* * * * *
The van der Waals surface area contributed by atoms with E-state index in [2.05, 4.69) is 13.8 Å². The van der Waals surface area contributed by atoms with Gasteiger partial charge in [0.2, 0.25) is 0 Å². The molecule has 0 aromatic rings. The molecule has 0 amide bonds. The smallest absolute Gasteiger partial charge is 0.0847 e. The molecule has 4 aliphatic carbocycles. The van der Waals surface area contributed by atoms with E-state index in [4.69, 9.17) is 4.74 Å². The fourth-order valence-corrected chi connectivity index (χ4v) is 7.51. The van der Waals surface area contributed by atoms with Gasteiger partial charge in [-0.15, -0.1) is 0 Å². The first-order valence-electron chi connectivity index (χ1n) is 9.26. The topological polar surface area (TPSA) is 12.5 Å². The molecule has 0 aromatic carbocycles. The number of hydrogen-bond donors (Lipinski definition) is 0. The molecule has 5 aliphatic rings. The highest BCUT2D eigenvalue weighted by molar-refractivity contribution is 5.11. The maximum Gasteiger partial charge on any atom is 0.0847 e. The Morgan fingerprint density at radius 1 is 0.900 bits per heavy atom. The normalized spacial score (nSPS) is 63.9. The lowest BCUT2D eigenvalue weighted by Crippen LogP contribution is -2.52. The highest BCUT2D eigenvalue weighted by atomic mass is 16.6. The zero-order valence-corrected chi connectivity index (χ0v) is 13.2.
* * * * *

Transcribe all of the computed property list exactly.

The van der Waals surface area contributed by atoms with E-state index in [2.05, 4.69) is 13.8 Å². The van der Waals surface area contributed by atoms with Gasteiger partial charge in [0.2, 0.25) is 0 Å². The molecule has 0 aromatic rings. The molecule has 0 amide bonds. The smallest absolute Gasteiger partial charge is 0.0847 e. The molecule has 4 aliphatic carbocycles. The van der Waals surface area contributed by atoms with E-state index in [4.69, 9.17) is 4.74 Å². The fourth-order valence-corrected chi connectivity index (χ4v) is 7.51. The van der Waals surface area contributed by atoms with Gasteiger partial charge in [-0.15, -0.1) is 0 Å². The first-order valence-electron chi connectivity index (χ1n) is 9.26. The topological polar surface area (TPSA) is 12.5 Å². The molecule has 0 aromatic carbocycles. The number of hydrogen-bond donors (Lipinski definition) is 0. The molecule has 5 aliphatic rings. The highest BCUT2D eigenvalue weighted by molar-refractivity contribution is 5.11. The maximum Gasteiger partial charge on any atom is 0.0847 e. The Morgan fingerprint density at radius 1 is 0.900 bits per heavy atom. The normalized spacial score (nSPS) is 63.9. The lowest BCUT2D eigenvalue weighted by Crippen LogP contribution is -2.52. The highest BCUT2D eigenvalue weighted by atomic mass is 16.6. The zero-order valence-corrected chi connectivity index (χ0v) is 13.2.